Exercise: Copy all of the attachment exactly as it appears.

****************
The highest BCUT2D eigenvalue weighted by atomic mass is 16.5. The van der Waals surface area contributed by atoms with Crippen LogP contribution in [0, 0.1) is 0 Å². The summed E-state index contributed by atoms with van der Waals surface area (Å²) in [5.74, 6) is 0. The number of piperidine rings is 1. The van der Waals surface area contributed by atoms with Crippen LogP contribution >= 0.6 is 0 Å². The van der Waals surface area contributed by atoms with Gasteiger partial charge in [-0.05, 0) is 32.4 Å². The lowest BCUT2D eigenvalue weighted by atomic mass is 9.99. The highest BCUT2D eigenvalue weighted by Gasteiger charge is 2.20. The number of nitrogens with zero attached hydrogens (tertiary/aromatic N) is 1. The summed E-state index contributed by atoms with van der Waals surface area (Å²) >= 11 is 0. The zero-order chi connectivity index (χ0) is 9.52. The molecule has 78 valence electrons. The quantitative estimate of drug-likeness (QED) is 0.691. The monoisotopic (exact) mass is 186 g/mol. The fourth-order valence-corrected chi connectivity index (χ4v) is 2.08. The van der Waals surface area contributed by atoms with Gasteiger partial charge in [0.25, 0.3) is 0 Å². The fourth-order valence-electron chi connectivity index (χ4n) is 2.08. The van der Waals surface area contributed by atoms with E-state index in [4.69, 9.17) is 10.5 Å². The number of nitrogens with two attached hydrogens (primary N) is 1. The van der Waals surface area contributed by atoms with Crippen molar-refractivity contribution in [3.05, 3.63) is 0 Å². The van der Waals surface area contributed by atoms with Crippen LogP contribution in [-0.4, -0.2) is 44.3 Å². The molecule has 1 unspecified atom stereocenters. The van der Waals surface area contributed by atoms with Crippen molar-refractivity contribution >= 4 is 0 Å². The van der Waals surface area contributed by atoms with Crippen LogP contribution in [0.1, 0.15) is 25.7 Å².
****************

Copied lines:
The highest BCUT2D eigenvalue weighted by atomic mass is 16.5. The van der Waals surface area contributed by atoms with Crippen LogP contribution in [0, 0.1) is 0 Å². The summed E-state index contributed by atoms with van der Waals surface area (Å²) in [5.74, 6) is 0. The number of piperidine rings is 1. The van der Waals surface area contributed by atoms with Crippen LogP contribution >= 0.6 is 0 Å². The van der Waals surface area contributed by atoms with Gasteiger partial charge in [-0.05, 0) is 32.4 Å². The lowest BCUT2D eigenvalue weighted by atomic mass is 9.99. The highest BCUT2D eigenvalue weighted by Gasteiger charge is 2.20. The number of nitrogens with zero attached hydrogens (tertiary/aromatic N) is 1. The summed E-state index contributed by atoms with van der Waals surface area (Å²) >= 11 is 0. The zero-order chi connectivity index (χ0) is 9.52. The molecule has 78 valence electrons. The quantitative estimate of drug-likeness (QED) is 0.691. The monoisotopic (exact) mass is 186 g/mol. The fourth-order valence-corrected chi connectivity index (χ4v) is 2.08. The van der Waals surface area contributed by atoms with Gasteiger partial charge in [0.25, 0.3) is 0 Å². The fourth-order valence-electron chi connectivity index (χ4n) is 2.08. The van der Waals surface area contributed by atoms with E-state index in [4.69, 9.17) is 10.5 Å². The number of nitrogens with two attached hydrogens (primary N) is 1. The van der Waals surface area contributed by atoms with Crippen molar-refractivity contribution in [3.05, 3.63) is 0 Å². The van der Waals surface area contributed by atoms with Crippen LogP contribution in [-0.4, -0.2) is 44.3 Å². The molecule has 1 unspecified atom stereocenters. The van der Waals surface area contributed by atoms with Crippen molar-refractivity contribution >= 4 is 0 Å². The van der Waals surface area contributed by atoms with Crippen LogP contribution in [0.1, 0.15) is 25.7 Å².